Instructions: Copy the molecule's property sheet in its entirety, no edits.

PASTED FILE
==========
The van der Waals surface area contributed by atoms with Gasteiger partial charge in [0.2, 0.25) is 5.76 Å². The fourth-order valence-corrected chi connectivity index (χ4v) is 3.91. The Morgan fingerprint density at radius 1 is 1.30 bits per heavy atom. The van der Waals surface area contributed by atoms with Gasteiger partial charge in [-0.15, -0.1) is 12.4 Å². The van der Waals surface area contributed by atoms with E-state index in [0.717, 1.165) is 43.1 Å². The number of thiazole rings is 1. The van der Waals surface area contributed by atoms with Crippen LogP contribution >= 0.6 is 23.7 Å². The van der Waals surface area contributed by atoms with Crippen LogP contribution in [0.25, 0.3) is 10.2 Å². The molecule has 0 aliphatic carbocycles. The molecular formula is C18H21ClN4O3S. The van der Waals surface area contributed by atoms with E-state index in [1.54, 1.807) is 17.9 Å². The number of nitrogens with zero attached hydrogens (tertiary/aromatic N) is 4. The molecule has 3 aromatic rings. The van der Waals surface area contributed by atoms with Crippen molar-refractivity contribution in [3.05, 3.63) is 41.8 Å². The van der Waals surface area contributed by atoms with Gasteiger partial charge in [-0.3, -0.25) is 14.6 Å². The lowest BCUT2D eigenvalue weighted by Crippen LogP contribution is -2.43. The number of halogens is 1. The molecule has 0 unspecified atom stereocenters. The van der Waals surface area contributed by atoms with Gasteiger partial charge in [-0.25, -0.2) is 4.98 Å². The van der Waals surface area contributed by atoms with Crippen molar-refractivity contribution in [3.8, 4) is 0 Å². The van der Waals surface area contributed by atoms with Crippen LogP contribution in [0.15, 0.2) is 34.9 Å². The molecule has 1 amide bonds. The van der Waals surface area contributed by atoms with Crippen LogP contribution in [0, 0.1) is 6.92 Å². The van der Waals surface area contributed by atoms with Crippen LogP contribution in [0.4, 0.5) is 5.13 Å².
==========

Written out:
The van der Waals surface area contributed by atoms with Gasteiger partial charge in [0.2, 0.25) is 5.76 Å². The fourth-order valence-corrected chi connectivity index (χ4v) is 3.91. The Morgan fingerprint density at radius 1 is 1.30 bits per heavy atom. The van der Waals surface area contributed by atoms with Gasteiger partial charge in [-0.15, -0.1) is 12.4 Å². The van der Waals surface area contributed by atoms with E-state index in [0.717, 1.165) is 43.1 Å². The number of thiazole rings is 1. The van der Waals surface area contributed by atoms with Crippen LogP contribution >= 0.6 is 23.7 Å². The van der Waals surface area contributed by atoms with Crippen LogP contribution in [0.25, 0.3) is 10.2 Å². The molecule has 0 aliphatic carbocycles. The molecular formula is C18H21ClN4O3S. The van der Waals surface area contributed by atoms with E-state index in [1.54, 1.807) is 17.9 Å². The number of nitrogens with zero attached hydrogens (tertiary/aromatic N) is 4. The molecule has 3 aromatic rings. The van der Waals surface area contributed by atoms with Crippen molar-refractivity contribution in [3.05, 3.63) is 41.8 Å². The van der Waals surface area contributed by atoms with Gasteiger partial charge in [-0.3, -0.25) is 14.6 Å². The lowest BCUT2D eigenvalue weighted by Crippen LogP contribution is -2.43. The number of halogens is 1. The molecule has 0 unspecified atom stereocenters. The van der Waals surface area contributed by atoms with Gasteiger partial charge in [-0.25, -0.2) is 4.98 Å². The van der Waals surface area contributed by atoms with Crippen molar-refractivity contribution in [3.8, 4) is 0 Å². The van der Waals surface area contributed by atoms with Crippen LogP contribution in [0.15, 0.2) is 34.9 Å². The molecule has 1 amide bonds. The van der Waals surface area contributed by atoms with Crippen LogP contribution in [0, 0.1) is 6.92 Å². The van der Waals surface area contributed by atoms with Crippen LogP contribution in [0.4, 0.5) is 5.13 Å².